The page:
Published: September 01, 2021 on our newsletter Security Fraud News & Alerts Newsletter.
If you’re one of over 3 million VW or Audi fans in the U.S., check your mailbox and inbox for a notification letter from Volkswagen. The company learned a third-party provider recently suffered a data breach, putting the personally identifiable information (PII) of millions up for grabs. VW calls the incident a data breach, but how it really happened would make anyone’s engine overheat.
Volkswagen claims a marketing services provider with VW and Audi customer data left it on an unsecured server for anyone to find. The exposed data was collected between 2014 and 2019 and was left unprotected for 21 months. The time frame for the data exposure is from August 2019 until sometime this year. The company says even those who didn’t purchase a VW or Audi may also be affected by the breach. Some 170,000 victims live in Canada, but VW believes their sensitive PII wasn’t involved.
A Trail of Victim PII
For those affected, the unsecured PII for the majority of victims includes names, mailing, email addresses, and phone numbers. For about 90,000 other victims, driver license information, account or loan numbers, Social Security or social insurance numbers, and tax ID numbers were exposed. In the wrong hands, all the unsecured data could mean a plethora of cybercrimes are waiting to happen or have happened already.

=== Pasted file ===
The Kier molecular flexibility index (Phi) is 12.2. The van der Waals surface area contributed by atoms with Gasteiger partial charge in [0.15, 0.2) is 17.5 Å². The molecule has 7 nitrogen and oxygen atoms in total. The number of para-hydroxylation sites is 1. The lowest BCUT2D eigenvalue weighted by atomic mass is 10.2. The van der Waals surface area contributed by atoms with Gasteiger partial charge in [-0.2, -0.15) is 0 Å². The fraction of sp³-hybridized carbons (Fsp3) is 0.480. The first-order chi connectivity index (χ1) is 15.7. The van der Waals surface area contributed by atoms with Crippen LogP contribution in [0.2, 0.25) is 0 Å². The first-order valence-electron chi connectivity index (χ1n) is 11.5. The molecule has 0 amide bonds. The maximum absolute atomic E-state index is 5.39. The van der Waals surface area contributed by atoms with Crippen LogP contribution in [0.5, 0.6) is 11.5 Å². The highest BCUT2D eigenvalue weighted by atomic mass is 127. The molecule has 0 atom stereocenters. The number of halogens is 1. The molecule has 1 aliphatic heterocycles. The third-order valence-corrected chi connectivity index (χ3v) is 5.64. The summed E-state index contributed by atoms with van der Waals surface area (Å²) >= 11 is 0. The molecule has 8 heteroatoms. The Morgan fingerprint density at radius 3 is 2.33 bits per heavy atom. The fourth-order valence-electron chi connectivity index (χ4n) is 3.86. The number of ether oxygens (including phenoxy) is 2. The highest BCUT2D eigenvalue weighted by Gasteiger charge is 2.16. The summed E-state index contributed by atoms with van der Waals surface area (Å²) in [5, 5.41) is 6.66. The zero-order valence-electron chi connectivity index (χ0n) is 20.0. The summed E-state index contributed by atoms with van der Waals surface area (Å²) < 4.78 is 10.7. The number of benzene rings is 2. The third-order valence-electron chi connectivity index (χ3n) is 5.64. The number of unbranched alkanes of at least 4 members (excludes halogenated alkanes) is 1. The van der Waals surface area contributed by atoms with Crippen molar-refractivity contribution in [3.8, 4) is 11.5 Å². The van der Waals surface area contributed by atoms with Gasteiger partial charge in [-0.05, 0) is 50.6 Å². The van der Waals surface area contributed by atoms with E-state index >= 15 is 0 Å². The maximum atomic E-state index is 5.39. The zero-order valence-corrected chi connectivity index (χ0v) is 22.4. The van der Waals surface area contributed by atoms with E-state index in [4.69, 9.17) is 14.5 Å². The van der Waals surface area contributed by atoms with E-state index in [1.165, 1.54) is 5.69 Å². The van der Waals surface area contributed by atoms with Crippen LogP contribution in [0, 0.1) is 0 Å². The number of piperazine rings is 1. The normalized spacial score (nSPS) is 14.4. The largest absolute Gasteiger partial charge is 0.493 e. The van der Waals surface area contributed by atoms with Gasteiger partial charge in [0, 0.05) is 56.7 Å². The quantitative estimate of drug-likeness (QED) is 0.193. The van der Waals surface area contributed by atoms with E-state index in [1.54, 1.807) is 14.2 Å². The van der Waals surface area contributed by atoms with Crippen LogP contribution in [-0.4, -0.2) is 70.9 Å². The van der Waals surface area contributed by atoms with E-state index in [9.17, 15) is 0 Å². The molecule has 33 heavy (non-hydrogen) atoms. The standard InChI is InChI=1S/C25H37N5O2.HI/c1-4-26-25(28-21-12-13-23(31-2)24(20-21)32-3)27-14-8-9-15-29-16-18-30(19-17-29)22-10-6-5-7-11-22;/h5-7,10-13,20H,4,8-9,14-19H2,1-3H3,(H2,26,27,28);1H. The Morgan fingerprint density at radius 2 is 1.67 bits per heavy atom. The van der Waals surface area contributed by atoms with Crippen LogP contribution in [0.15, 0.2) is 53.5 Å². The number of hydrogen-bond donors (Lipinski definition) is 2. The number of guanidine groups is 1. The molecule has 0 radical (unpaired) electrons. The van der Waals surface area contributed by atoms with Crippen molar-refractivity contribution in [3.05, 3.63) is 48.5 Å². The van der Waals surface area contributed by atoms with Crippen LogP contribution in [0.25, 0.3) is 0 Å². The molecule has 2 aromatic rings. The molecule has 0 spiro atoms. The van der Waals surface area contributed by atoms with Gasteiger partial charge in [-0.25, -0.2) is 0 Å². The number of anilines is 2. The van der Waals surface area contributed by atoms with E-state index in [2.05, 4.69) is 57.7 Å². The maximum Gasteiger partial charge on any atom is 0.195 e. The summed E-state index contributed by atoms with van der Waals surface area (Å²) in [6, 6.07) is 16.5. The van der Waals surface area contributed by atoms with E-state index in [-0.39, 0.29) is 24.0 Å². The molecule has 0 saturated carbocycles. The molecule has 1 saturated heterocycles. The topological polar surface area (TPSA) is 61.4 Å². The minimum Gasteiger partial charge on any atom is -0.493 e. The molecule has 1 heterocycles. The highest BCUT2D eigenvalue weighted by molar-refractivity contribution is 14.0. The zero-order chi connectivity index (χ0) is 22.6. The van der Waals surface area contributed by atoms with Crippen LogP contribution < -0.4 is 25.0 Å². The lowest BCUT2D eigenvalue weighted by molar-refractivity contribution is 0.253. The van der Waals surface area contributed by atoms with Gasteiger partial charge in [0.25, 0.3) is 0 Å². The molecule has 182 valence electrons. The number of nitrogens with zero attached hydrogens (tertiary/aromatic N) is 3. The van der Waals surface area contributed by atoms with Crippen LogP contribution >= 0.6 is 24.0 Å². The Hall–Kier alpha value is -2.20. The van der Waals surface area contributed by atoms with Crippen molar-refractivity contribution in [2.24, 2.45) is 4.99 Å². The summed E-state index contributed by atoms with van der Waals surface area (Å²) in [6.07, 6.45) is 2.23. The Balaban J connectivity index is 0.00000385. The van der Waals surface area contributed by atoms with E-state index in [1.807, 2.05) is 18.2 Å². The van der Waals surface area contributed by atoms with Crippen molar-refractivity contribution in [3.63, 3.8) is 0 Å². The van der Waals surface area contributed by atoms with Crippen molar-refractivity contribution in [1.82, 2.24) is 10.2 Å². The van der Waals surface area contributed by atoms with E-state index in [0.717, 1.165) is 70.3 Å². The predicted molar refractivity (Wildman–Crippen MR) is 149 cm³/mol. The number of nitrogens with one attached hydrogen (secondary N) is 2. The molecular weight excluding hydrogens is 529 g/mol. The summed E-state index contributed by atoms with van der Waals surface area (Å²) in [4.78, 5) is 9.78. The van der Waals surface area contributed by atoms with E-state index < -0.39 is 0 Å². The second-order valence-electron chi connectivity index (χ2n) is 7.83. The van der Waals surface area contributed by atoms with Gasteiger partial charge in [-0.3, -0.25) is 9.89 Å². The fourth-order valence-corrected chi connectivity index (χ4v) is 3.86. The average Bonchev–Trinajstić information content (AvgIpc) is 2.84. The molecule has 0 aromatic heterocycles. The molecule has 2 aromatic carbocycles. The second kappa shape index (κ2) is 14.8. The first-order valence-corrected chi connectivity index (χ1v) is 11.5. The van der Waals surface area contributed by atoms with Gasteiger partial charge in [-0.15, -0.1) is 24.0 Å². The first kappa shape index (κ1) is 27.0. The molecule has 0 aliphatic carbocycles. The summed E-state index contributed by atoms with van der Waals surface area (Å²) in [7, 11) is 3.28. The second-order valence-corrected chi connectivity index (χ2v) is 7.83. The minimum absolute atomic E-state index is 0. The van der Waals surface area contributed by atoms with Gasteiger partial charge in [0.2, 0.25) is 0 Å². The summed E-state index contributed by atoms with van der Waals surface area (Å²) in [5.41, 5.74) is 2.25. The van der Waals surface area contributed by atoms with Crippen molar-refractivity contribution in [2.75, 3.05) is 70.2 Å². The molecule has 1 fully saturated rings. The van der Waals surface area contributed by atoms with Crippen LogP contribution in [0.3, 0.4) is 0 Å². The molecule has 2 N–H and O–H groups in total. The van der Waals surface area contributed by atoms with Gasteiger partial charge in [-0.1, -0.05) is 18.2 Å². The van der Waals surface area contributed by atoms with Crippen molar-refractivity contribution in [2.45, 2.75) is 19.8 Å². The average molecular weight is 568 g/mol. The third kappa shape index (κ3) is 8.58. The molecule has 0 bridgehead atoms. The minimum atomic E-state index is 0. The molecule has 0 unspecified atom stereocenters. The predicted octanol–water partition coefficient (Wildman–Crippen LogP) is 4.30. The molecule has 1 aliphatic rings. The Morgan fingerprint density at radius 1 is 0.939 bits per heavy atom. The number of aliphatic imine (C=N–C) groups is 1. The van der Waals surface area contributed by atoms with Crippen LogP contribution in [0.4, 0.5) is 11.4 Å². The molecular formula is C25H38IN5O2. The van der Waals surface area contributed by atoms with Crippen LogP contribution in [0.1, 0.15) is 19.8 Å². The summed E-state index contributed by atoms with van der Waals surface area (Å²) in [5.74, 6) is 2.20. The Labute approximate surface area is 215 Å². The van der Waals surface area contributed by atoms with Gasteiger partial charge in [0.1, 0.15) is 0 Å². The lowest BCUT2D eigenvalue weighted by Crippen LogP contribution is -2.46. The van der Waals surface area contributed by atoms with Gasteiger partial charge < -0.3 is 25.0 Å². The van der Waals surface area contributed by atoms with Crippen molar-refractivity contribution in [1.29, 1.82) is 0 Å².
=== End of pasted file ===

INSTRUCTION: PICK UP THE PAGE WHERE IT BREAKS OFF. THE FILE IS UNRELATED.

VW is offering free credit protection for those who had their driver’s license number or other sensitive data exposed. Security experts say those victims should take advantage of the credit protection offer, immediately. In a statement by Volkswagen, the company says if you have received a breach notification but “…you have not interacted with Audi, Volkswagen or an authorized dealer directly…you are likely someone who was included as a personal relative or personal reference.”
Step Away from the Email
Other than taking advantage of VW’s credit protection offer, all victims should be on the lookout for potential cybercrimes involving their PII. Email phishing attacks are expected, and any email claiming to have breach information should be scrutinized as being fraudulent. Don’t act on any emails claiming to be from VW, especially those with attachments or links in the content. Should you have any suspicions, step away from the email and contact VW directly to verify if the email is from them. Lookup the real VW contact info yourself, and never use any information provided in the email as it could be a setup for further crimes.
While VW claims they’re continuing to investigate the data breach, the damage has already been done. Just ask one of the 3.3 million victims and they’ll likely tell you the same. Beep-beep.
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